AN: Hi everybody! This is just a quick little one shot I thought up a while ago, about whether Rapunzel at a young age could really understand what pain is all about. I hope you like it :)
Disclaimer: I do not own Tangled. Disney does.
When Rapunzel had been younger, she had been intrigued by the concept of pain, mainly because she had never felt it herself.
Of course, she had felt physical pain, had experienced that shocking sensation when Mother pulled the brush a bit too hard through one of the many knots her hair had in the morning, or when her mind began to wander while she was cutting bread for lunch and caught the side of her finger with the knife instead. She had even felt pain that was deeper then her skin or hair, pain that radiated from every inch of her body as Mother frantically forced her to drink potion after potion, becoming more and more terrified as each concoction failed to cure her of her fever. Of course, Mother had eventually found the right combination, and within a few weeks of drinking it, she had been good as new, singing and dancing as Mother watched on in tired relief.
But were those the pains Mother always warned her about, the pain that she had to be protected from?
Rapunzel didn't think so, but if they were, then obviously the tower wasn't doing a very good job.
It was clear that those types of pains were normal and happened almost everyday. How many times had she seen Mother cut part of her hand while she was cutting up the vegetables for dinner? How many times had she watched as Mother got her hairbrush caught in her hair and had to force it out, bringing tears to her eyes when her struggling finally succeeded, though the brush had taken a small clump of torn strands with it? How many winters had Mother come home soaking wet from the snow, her nose red and her throat sore from the horrible cold? Even stuck in the tower, those pains were able to reach the two of them, forcing Rapunzel to wonder about the pain that she had yet to experience.
From her storybooks, she learned about the pain of heartbreak, of being so utterly betrayed by that one person that was suppose to love you that your heart broke into a thousand pieces and it seemed like you would never see the light of day again.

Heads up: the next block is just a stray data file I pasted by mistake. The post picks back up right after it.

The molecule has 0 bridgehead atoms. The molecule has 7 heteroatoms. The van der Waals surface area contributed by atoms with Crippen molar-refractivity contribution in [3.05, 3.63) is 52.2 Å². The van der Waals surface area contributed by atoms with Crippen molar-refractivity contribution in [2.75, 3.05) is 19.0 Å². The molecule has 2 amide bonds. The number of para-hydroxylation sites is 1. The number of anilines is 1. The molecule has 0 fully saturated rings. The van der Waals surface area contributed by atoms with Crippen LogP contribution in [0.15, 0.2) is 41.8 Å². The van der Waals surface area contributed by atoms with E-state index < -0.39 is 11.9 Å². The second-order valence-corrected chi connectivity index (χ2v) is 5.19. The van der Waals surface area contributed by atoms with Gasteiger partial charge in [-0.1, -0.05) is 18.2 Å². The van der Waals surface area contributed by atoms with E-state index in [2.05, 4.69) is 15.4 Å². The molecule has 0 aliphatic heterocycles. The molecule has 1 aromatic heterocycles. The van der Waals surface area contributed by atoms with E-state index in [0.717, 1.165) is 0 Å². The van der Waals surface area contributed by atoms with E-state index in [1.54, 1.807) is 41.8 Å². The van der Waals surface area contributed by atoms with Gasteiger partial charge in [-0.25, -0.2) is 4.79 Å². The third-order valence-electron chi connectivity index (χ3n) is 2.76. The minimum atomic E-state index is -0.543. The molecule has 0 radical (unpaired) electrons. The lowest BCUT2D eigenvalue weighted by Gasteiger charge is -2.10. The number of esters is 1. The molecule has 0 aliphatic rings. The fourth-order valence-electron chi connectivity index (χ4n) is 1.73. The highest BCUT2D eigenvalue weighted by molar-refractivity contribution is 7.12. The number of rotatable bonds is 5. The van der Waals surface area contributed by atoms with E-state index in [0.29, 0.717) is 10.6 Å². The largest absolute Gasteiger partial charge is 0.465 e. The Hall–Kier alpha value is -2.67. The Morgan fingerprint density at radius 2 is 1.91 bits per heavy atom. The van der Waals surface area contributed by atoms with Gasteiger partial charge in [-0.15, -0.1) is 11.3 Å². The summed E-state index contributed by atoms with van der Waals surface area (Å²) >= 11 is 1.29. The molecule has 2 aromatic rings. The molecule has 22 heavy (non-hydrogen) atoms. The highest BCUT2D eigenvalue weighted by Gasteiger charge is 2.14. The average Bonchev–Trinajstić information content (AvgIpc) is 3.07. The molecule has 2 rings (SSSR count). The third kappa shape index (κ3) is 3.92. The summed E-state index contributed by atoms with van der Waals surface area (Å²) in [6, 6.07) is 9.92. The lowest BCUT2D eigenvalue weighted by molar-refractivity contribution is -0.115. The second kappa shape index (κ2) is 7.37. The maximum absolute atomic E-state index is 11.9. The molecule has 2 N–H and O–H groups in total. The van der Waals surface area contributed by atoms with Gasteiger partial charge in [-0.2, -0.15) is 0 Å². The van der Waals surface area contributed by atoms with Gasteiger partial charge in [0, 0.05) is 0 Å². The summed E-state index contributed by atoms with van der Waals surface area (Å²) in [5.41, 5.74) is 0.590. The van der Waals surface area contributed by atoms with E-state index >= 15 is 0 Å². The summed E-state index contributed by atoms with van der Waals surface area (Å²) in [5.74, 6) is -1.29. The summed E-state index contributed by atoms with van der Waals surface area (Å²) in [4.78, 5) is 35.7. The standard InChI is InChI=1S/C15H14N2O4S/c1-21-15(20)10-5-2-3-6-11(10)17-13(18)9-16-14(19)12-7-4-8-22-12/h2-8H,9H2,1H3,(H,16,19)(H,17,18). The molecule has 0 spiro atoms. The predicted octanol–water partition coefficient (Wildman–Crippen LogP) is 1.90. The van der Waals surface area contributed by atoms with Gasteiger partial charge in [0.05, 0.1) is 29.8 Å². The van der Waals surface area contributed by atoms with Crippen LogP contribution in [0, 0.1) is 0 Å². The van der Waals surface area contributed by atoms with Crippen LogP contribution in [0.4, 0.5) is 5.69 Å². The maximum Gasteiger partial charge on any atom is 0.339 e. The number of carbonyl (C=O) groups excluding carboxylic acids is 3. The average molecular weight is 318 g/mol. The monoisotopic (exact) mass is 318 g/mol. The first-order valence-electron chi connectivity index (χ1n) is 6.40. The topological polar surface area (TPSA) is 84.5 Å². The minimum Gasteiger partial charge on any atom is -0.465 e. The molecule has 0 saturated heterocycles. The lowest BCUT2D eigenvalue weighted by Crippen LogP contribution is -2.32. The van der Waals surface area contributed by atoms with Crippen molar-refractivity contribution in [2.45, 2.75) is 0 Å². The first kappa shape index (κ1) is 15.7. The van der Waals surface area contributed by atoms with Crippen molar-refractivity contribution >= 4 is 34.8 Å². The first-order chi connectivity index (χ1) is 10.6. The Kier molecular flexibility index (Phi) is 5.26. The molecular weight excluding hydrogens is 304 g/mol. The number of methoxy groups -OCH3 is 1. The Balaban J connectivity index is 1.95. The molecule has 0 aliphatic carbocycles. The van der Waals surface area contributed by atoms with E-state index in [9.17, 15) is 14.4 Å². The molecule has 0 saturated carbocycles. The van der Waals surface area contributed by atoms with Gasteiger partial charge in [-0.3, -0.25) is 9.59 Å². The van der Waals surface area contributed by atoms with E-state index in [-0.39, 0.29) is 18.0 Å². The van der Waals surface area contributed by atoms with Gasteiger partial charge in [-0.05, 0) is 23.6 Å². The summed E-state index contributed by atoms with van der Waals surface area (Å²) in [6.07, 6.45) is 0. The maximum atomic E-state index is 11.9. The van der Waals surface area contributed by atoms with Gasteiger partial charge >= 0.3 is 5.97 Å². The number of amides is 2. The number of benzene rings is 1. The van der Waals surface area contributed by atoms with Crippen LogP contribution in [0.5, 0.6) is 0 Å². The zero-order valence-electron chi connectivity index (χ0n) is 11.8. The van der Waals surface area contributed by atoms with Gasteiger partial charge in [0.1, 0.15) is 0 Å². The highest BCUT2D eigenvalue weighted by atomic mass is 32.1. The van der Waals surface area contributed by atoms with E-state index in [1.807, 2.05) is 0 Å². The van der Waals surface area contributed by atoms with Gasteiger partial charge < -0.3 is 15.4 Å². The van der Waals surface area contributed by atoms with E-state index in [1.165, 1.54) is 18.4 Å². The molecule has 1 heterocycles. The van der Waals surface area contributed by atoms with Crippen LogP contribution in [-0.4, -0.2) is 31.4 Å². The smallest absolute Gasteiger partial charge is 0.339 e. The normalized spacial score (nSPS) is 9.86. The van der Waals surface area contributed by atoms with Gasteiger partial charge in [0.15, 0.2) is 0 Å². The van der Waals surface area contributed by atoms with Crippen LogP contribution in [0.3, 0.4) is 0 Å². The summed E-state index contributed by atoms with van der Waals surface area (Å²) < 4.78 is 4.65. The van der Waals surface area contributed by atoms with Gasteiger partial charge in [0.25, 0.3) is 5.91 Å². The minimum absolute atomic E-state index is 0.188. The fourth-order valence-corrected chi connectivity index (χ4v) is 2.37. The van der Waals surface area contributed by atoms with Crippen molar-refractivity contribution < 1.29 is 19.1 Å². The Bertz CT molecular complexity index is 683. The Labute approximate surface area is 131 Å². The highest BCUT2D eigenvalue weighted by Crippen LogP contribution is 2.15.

From Mother's tales about her past, she learned about the pain of death, of losing someone to that ageless enemy of humanity, one Mother had spent her entire life fighting against.
From Pascal she learned about the pain of living outside her tower, at least for a chameleon. He had told her about the struggles he has lived through before he had climbed into the tower and met her, about the constant fights for food and shelter, about living in the forest in the dead of winter and during the harsh summer rains. For a chameleon, living outside the tower was one long string of painful events called survival.
Then there were all those other thing Mother was trying to protect her from, the monsters and nightmares that haunted both her dreams and reality, taunting her from the shadows of the night while inhabiting her books during the day. Spiders, snakes, quicksand, poison ivy, men with pointed teeth, the list went on and on. It was a collection of everything that could and would hurt her, a group of things that would take their greatest pleasure from her pain. It was a list of things she should be terrified of, the exact reasons why she should never leave her tower.
But even as she agreed with her mother's warnings, Rapunzel couldn't help but still want to leave her tower, to experience the world and see what it could offer her. The world couldn't be all bad, right? If there was heartbreak, then there must be some powerful force that broke it, something so strong that watching the person you love walk away could destroy your life even as looking into their eyes fixed it. If there was death, then there must first be life, a life that was filled with sadness, pain, anger, hate, love, joy, and everything else that was a part of living. Even Pascal had admitted that, despite the hardships he had gone through before meeting her, he had seen nothing more beautiful then the sun slowly rising over a valley filled with wildflowers, its golden rays shooting off the petals and turning them into flames, flames that swayed and danced with the whistling spring wind. Nor had anything been more magical then watching as the full moon rose in the night sky over the same valley, though this time it was a blanket of perfect snow that accepted the light, turning into a gleaming silver ocean that seemed to ripple and move before them, a perfect stage for the magical creatures that had once lived in the forest to dance upon, had they still trusted the world of man enough to emerge.
The world was a wonderful place, one that could never be entirely explained by her books and stories. She could read a thousand times about how grass was somehow at the same time both soft and prickly, but she would never understand what they were talking about until she touched grass for herself, until she could personally feel the soft prickliness of the plant in her hands and under her feet. She could be told that sheep were fluffy and horses were kind, but she even with all the pictures and stories attesting to those qualities, she would never truly know how a cloud and a sheep were a like or how a horse would do anything for the person it loved and admired. Until she left her tower, Rapunzel was sure that she would never be truly able to live.
Even with all the pain and sorrow that she would have to go through, Rapunzel was sure that experiencing the world for all the joy and wonder that it held would be worth it.
AN: Thank you all for reading! I really hope that you liked it. :)